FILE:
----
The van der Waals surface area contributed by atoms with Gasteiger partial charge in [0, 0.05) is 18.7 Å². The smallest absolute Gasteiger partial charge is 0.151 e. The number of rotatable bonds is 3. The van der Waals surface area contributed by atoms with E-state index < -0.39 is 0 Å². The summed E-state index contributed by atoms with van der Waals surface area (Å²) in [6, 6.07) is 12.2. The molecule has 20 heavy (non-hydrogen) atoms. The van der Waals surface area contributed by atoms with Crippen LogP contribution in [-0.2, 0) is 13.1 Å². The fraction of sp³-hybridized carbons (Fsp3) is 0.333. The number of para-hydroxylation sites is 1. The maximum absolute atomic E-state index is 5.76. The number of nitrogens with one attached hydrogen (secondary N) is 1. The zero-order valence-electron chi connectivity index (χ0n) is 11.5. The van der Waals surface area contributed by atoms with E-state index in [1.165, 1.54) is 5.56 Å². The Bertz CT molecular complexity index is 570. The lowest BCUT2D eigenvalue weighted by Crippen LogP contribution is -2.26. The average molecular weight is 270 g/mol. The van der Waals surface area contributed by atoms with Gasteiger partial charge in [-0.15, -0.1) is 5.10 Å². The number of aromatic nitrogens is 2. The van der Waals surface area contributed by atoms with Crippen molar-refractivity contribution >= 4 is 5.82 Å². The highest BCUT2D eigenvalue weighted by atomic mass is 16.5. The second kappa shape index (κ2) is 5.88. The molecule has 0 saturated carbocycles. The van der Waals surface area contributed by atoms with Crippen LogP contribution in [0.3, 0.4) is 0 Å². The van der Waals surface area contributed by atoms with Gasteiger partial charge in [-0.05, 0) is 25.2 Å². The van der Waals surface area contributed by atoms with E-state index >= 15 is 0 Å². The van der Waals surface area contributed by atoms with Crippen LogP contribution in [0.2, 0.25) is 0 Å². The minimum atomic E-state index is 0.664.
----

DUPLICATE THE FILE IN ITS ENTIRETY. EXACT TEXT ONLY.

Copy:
The van der Waals surface area contributed by atoms with Gasteiger partial charge in [0, 0.05) is 18.7 Å². The smallest absolute Gasteiger partial charge is 0.151 e. The number of rotatable bonds is 3. The van der Waals surface area contributed by atoms with E-state index < -0.39 is 0 Å². The summed E-state index contributed by atoms with van der Waals surface area (Å²) in [6, 6.07) is 12.2. The molecule has 20 heavy (non-hydrogen) atoms. The van der Waals surface area contributed by atoms with Crippen LogP contribution in [-0.2, 0) is 13.1 Å². The fraction of sp³-hybridized carbons (Fsp3) is 0.333. The number of para-hydroxylation sites is 1. The maximum absolute atomic E-state index is 5.76. The number of nitrogens with one attached hydrogen (secondary N) is 1. The zero-order valence-electron chi connectivity index (χ0n) is 11.5. The van der Waals surface area contributed by atoms with E-state index in [1.165, 1.54) is 5.56 Å². The Bertz CT molecular complexity index is 570. The lowest BCUT2D eigenvalue weighted by Crippen LogP contribution is -2.26. The average molecular weight is 270 g/mol. The van der Waals surface area contributed by atoms with Gasteiger partial charge in [-0.15, -0.1) is 5.10 Å². The number of aromatic nitrogens is 2. The van der Waals surface area contributed by atoms with Crippen molar-refractivity contribution >= 4 is 5.82 Å². The highest BCUT2D eigenvalue weighted by atomic mass is 16.5. The second kappa shape index (κ2) is 5.88. The molecule has 0 saturated carbocycles. The van der Waals surface area contributed by atoms with Crippen LogP contribution in [0.3, 0.4) is 0 Å². The van der Waals surface area contributed by atoms with Gasteiger partial charge in [-0.05, 0) is 25.2 Å². The van der Waals surface area contributed by atoms with E-state index >= 15 is 0 Å². The van der Waals surface area contributed by atoms with Crippen LogP contribution in [0.2, 0.25) is 0 Å². The minimum atomic E-state index is 0.664.